Evaluation of the Optical Density Measurement
From Transmittance to True Optical Density
At very low levels, uncorrected photometric determinations of cell densities show a decreasing proportionaility to actual cell density.
This can also be observed using our device.
In general, photometric determination of bacterial concentrations depends primarily on light scattering, rather than light absorption. Therefore, often not absorption is measured, but transmittance. For this, the relationship between optical density (OD) and transmitted light $\frac{I_0}{I}$ exists as:
$$ OD = \frac{I_0}{I} = \kappa \cdot c$$
where $I_0$ is the intensity of incoming light and $I$ the amount of the light passing through.
However, this equation is linear only in a certain range.
While one can tackle this nonlinearity by using dilutions of the culture, correcting the error systematically is another way to overcome this limitation.
For our OD device we needed to correlate the transmittance measured by our sensor to an optical density anyway.
Our team members from the deterministic sciences emphasized on the correction method, which was conducted according to Lawrence and Maier (2006):
 The relative density ($RD$) of each sample in a dilution series is calculated using $\frac{min(dilution)}{dilution}$.
 The uncorrected optical density is derived from the transmission T [%]: $OD = 2  \log T$
 Finally, the unit optical density is calculated as $\frac{OD}{TD}$.
 The average of the stable unit optical densities is used to calculate the true optical density $ OD_{unit} \cdot RD $.
This way, the correlation between transmission and true optical density can be computed.
The derived function allows the conversion from transmission to optical density on our device and therefore calibrates our device.
In our experiments, we find in accordance to Lawrence and Maier that the correction majorly depends on the technical equipment used, especially the LED, sensor and cuvettes.
While this at first sight looks disappointing, it is also expected:
Transmittance is the fraction of light not absorbed by some medium relative to the cellfree and clear medium.
However, the transmittance is not only dependent on the amount of cells in the way of the light's beam, but also how much light shines through the cuvette in which fashion, and in which fraction is received by the sensor in which angles.
Using the above formula we performed this experiment for Pseudomonas putida and Saccharomyces cerevisiae and asked team Freiburg to perform the same experiment using mamallian cells.
Experiments
We performed several experiments during the development of the device.
Finally, we can relate the measured transmittance to the true Optical Density (true OD), and further, we can relate the true OD to the true OD of the photospectrometer in our lab.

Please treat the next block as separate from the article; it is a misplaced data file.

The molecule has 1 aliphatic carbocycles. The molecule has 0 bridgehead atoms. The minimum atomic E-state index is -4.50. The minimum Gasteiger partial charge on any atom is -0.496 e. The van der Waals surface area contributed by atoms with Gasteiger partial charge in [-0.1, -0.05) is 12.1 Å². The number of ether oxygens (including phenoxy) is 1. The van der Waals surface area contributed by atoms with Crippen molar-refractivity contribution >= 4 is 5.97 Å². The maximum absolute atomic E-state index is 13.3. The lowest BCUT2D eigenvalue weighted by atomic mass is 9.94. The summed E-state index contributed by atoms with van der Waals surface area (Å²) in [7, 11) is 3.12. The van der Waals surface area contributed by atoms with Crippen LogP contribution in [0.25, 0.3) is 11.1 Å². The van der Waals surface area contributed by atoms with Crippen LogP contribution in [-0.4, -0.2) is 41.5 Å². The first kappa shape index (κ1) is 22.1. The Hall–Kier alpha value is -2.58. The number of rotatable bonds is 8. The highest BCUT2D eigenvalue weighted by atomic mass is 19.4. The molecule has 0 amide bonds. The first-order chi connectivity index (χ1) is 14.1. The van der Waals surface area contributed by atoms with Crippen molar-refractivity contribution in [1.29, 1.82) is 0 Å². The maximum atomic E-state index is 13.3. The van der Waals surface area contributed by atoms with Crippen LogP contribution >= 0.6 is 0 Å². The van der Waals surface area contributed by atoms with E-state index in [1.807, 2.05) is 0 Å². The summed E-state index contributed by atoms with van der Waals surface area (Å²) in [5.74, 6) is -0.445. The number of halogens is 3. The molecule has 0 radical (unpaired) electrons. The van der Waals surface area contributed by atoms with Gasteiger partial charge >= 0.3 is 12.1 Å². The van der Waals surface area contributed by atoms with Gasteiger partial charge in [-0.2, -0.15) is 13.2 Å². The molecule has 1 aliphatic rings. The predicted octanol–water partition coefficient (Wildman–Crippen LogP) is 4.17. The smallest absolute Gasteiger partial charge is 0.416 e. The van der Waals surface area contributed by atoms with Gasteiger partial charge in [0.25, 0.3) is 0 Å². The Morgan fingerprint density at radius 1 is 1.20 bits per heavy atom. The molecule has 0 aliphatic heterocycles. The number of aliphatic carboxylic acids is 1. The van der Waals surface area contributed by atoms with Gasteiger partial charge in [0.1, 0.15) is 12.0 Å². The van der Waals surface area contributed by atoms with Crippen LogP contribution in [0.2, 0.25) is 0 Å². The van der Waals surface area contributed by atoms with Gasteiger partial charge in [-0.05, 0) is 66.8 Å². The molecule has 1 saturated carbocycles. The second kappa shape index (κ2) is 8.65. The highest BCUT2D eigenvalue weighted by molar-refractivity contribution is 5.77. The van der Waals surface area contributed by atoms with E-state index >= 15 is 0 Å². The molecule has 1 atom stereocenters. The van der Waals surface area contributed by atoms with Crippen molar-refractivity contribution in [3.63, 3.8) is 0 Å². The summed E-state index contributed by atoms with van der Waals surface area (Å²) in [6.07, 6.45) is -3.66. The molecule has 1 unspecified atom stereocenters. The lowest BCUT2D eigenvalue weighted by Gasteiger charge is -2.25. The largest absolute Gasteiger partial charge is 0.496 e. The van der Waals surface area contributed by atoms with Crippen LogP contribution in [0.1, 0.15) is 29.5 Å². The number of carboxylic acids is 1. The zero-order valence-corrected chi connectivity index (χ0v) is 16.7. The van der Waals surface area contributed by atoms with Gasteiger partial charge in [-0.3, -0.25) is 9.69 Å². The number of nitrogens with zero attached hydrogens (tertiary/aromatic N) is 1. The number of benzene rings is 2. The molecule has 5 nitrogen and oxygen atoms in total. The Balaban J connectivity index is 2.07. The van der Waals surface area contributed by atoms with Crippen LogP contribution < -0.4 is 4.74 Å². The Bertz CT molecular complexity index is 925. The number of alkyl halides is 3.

By doing so, we can calibrate our device to meaningful values.
We have done this according to the previous section for Pseudomonas putida and Saccharomyces cerevisiae.
The final function for calculating the OD from the transmission calculated by our device can be calculated as
$$ OD(T) = f(T) \circ g(device) $$
where $f$ transforms transforms transmittance $T$ to true optical density for our device, and $g$ transforms true optical density of our device into the true optical density of the photospectrometer. This way our device is calibrated according to the photospectrometer.
Pseudomonas putida
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Saccharomyces cerevisiae
From these plots, it can be seen that our device delivers robust and reproducible results for both procaryotes and eucaryotes.
Also the function from transmittance to true OD follows a clear pattern, making its calculation possible on a lowend device like a microcontroller.
It is interesting to observer that function $g$, mapping the true OD of our device to the true OD of the photospectrometer, are close together for both P. putida and S. cerivisae, as seen by the regression coefficient.
In fact, 3.416 and 3.461 are such close together, that the minor deviation could be just measuring inaccuracy.
Therefore, we fix the regression coefficient for converting true OD of our device to true OD of the photospectrometer to an average of 3.432 .
Additionally the function $f$ for mapping transmittance to true OD for our device is similar for all cell types, as seen in the following figure. Therefore the exponential regression curve for all cell types specifies this function.
Finally, we have empirically determined our $OD(T)$ function by finding $f$ and $g$, such that we can convert true OD to the optical density of the photospectrometer.
By this evaluation, we have shown that our selfbuild OD/F device can compete with commercial systems.
It is easy to calibrate by just calculating the true optical density.